Amino acid composition of hypothetical protein selected independently of gene simulation. To confirm that average amino acid compositions of extant microbial proteins have not been determined simply by the characteristics of 20 natural amino acids, amino acid composition of a hypothetical protein was generated with 20 random numbers in a computer, independently of an ancestor gene and of its evolutionary pathway. Next, if the protein specified by the 20 random numbers satisfied the six conditions for globular protein formation, the protein was selected out as a functional protein. The average values plus and minus one-third of the respective standard deviations were used as restricted ranges for the selection. These procedures were repeated until obtaining 150 hypothetical proteins satisfying the six conditions.

Results and Discussion

     GC-NSF(a) Hypothesis on the Origin of Genes. We hypothesized that a GC-rich NSF(a) (an ancestor gene) could evolve to a new gene with a large activity by accumulating necessary base substitutions (gene maturation) if a small amount of protein was expressed from the ancestor gene and the expressed protein possessed even the faintest activity for a required chemical reaction (emergence of a new gene) (Fig. 2). Then, the newly-born GC-rich gene could be propagated to other bacteria having more AT-rich genomes under uni-directional AT-mutation pressure (gene evolution) [3, 4].
     However, it is very difficult to solve a problem on the origin of something, such as genes, since we must consider events which took place in the past, and past events cannot be reproduced in a laboratory. In such a situation, a powerful approach is a computer simulation of past events. The availability of complete bacterial genome sequences carrying a variety of GC contents has given us a great opportunity to investigate many fundamental questions hidden in living systems. From an analysis of extant proteins, we have confirmed that the six structural indexes (hydrophobicity/hydrophilicity, a-helix, b-sheet and b-turn formabilities, acidic amino acid and basic amino acid contents) are unaffected by the change of GC content of a gene [6]. These properties are especially important, because they are a necessary condition for a simulation of gene evolution. Thus, we actually carried out the simulation in order to find a possible evolutionary process from an ancestor gene (a GC-NSF(a)) to other progeny genes, as described below.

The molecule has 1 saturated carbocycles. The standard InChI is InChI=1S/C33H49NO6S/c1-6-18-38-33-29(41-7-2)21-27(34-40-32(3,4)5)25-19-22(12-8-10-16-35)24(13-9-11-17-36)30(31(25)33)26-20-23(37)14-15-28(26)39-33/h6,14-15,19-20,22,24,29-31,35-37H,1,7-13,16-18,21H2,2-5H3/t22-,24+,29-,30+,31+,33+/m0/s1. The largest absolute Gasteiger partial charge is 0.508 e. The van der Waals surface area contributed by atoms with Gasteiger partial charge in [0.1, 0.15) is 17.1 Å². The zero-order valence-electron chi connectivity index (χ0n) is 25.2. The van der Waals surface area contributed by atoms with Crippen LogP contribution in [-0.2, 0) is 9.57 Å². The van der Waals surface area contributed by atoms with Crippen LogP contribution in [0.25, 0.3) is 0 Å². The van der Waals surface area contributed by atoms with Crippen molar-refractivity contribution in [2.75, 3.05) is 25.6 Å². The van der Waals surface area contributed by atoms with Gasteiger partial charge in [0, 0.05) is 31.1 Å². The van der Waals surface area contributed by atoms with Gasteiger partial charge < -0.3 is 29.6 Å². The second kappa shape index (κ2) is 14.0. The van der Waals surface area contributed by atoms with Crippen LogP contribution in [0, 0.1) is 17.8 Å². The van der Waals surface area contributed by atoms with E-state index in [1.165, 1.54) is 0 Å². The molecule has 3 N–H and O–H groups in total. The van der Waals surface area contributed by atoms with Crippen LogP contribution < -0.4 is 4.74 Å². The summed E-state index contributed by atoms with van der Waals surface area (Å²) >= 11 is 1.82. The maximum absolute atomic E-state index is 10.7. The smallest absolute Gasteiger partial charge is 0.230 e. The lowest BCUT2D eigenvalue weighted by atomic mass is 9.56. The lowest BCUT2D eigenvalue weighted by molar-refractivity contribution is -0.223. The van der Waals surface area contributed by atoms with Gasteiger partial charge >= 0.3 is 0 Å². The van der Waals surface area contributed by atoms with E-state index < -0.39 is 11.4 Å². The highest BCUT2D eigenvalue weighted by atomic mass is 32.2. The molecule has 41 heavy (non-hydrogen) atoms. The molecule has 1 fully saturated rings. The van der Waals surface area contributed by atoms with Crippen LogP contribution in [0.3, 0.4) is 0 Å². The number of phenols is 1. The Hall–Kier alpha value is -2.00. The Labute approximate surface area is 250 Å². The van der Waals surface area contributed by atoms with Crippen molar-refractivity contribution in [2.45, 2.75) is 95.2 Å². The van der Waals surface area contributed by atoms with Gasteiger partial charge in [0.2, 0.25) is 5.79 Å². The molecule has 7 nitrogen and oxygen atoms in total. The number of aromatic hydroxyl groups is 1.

Computer Simulation of Gene Evolution. According to the GC-NSF(a) hypothesis on the origin of genes, it is assumed that many extant genes originated from GC-NSF(a)s on GC-rich genes (Fig. 2). It is also assumed that the GC-rich ancestor genes decreased their GC contents as they accumulated mutations on the nucleotide sequences under uni-directional AT mutation pressure [4]. Then, all of the six indexes of the hypothetical proteins which appeared during the procedures of the gene simulation must be included in the restricted regions required to form appropriate three-dimensional structures (see Computational Methods in more detail).
     Simulation of gene evolution was carried out using an antisense sequence on a GC-rich M. tuberculosis gene (Rv0001; dnaA) (a GC-NSF(a)), which is composed of 1,524 bases (508 codons). Six termination codons observed on a GC-NSF(a) of the gene were replaced by other sense codons by changing the first letter T in the codons to G. Mutations were introduced onto the sequences at a probability of 1% at every base position. Firstly, the simulation was carried out under eleven different mutation pressures without setting any conserved region on the ancestor gene. Twelve base compositions dependent on GC content of a hypothetical gene were obtained from the simulation, because 4 bases (A, T, G and C) are used at each codon position. Solid lines, which were obtained by the least square approximation of the base compositions of seven actual microbial genomes, are also drawn in the figure to compare them with the simulated results [4]. The simulation well reproduced the base compositions at three codon positions of actual genes in seven microbial genomes except T1, C3, A3 and G1 (Fig. 4). The alphabetical letter and number indicate the base and the codon position, respectively.